Connecticut lawmakers are meeting Monday to consider extending the state’s gas tax holiday. The plan has bipartisan support, although gas prices have fallen since the summer and some tax policy researchers say temporary tax breaks do little to reduce gas prices.
Governors and lawmakers in at least eight states responded to rising gas prices this year by temporarily suspending or holding down gas taxes, which are typically paid by companies that supply fuel to gas stations. Other states have kept gas taxes in place.
Connecticut leaders who support the extension say although gas prices have fallen in recent months, the tax break will help residents cope with inflation.
“We’re still a little concerned about what may happen as we get into the colder winter months,” said Connecticut House Speaker Matt Ritter (D). He said extending the holiday would provide relief from rising prices across the economy.
“The bottom line is, it will help people just through other issues,” he said, “whether it’s inflation, or heating oil prices increasing in the Northeast.”
Connecticut lawmakers suspended the 25 cents-a-gallon motor fuel tax in April and later extended the tax break through Nov. 30.
Georgia leaders suspended their state’s 29 cents-a-gallon gas tax in March. New York leaders suspended several taxes imposed on gasoline, including sales taxes, in June. The tax holidays remain in effect in both states.
Maryland and Florida leaders suspended gas taxes for a month. Colorado leaders, Illinois leaders and Kentucky Gov. Andy Beshear (D) delayed scheduled gas tax increases until 2023.
The U.S. average price of regular gas peaked in mid-June at about $4.80 a gallon, according to the U.S. Energy Information Administration, a federal agency that tracks energy data. Regular gasoline costs $3.65 a gallon as of last week, about 25 cents more than this time last year.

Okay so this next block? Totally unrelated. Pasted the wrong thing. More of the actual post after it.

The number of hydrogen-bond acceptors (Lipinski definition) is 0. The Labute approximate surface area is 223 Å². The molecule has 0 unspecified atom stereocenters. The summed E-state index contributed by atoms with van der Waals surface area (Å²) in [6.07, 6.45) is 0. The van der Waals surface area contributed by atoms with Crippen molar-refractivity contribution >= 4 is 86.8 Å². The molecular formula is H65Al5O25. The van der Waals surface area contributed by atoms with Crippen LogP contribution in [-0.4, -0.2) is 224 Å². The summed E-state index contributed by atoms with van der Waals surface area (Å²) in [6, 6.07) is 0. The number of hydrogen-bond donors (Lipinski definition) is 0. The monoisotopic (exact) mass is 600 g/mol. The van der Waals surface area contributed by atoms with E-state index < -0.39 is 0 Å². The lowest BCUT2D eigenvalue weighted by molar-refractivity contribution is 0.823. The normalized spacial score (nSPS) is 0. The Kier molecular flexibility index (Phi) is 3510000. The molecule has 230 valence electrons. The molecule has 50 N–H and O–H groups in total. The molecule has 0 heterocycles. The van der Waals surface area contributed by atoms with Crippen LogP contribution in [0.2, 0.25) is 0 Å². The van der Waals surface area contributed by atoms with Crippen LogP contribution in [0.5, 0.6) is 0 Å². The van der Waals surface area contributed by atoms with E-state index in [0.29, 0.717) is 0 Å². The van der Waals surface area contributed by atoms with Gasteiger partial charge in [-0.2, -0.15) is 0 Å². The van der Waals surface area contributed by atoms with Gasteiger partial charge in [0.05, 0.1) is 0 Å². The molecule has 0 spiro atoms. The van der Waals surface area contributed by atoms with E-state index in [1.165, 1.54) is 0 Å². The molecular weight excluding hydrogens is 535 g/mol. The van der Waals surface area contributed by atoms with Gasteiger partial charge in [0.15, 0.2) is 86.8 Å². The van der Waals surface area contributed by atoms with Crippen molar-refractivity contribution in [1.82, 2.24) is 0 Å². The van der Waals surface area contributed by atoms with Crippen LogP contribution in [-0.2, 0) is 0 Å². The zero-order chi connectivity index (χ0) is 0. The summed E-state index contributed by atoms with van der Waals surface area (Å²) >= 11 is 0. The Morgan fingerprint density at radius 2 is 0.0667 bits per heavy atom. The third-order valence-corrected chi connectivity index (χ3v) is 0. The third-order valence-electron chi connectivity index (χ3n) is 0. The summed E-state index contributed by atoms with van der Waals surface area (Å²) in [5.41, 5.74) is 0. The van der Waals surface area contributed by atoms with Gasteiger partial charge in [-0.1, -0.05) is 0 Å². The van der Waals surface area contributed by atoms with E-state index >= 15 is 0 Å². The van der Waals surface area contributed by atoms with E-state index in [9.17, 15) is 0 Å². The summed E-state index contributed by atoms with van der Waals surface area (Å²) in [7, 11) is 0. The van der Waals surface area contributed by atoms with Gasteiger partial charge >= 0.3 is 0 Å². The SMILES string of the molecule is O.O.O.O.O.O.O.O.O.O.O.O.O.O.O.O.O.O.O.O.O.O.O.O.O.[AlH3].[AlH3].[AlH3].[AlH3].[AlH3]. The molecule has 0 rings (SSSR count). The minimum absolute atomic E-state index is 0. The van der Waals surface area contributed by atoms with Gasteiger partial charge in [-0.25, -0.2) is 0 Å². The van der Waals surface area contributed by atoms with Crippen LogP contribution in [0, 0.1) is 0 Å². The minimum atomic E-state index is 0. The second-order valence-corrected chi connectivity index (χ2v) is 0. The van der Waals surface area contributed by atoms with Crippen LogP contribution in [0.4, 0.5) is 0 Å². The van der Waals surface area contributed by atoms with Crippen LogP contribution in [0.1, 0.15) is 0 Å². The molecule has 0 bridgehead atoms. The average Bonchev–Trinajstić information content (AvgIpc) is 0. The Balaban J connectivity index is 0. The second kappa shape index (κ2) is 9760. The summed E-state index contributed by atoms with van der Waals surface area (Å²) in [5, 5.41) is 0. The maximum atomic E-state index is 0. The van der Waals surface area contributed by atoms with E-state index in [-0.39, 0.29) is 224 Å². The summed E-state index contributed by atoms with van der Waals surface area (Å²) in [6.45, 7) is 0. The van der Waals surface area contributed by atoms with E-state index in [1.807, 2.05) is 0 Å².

It costs about $3.65 a gallon in Connecticut, according to AAA, a national travel membership organization that tracks gas prices.
It’s unclear how helpful gas tax holidays have been for consumers.
Gas tax holidays are “not an effective way to lower the price of gas, because the price of gas is largely determined by forces well beyond taxes,” said Richard Auxier, a senior policy associate at the Urban-Brookings Tax Policy Center, a nonpartisan Washington, D.C think tank.
Gas prices are mostly determined by the price of crude oil, according to EIA. Oil prices soared this year for a number of reasons, including the Russian invasion of Ukraine.
The structure of gas taxes is another complication, Auxier said. “Even if you suspend that gas tax, there is no guarantee that the benefit goes to the consumer,” he said. “There is nothing stopping the seller of that gasoline from pocketing all of that benefit.”
Motor fuel industry advocates say tax breaks do help consumers. “The tax impacts the final retail price. The lower the tax, the lower the final retail price,” said Michael Fox, executive director of Gasoline and Automotive Service Dealers of America, a Connecticut-based group that advocates for gas station owners.
The law enacting Connecticut’s tax holiday instructs gas stations to cut retail prices by the same amount as the tax. It warns them that failing to do so would constitute “an unfair or deceptive trade practice.”
Gov. Ned Lamont (D) now wants lawmakers to gradually reintroduce the tax, increasing it by 5 cents each month starting Jan. 1.
During the special session lawmakers also will consider extending free bus service through March 30 and increasing funding for energy assistance, along with other matters.
Ritter argues that Connecticut can afford to extend the gas tax holiday.
The state comptroller in November estimated that Connecticut’s special transportation fund, which is funded in part by the motor fuels tax and can only be spent on transportation, will have a $321.2 million surplus by the end of this fiscal year.
“Yes, they can afford [gas tax holidays],” Auxier said of states with surpluses to spend. “Is that the best way they could have spent that money? That’s a more challenging question.”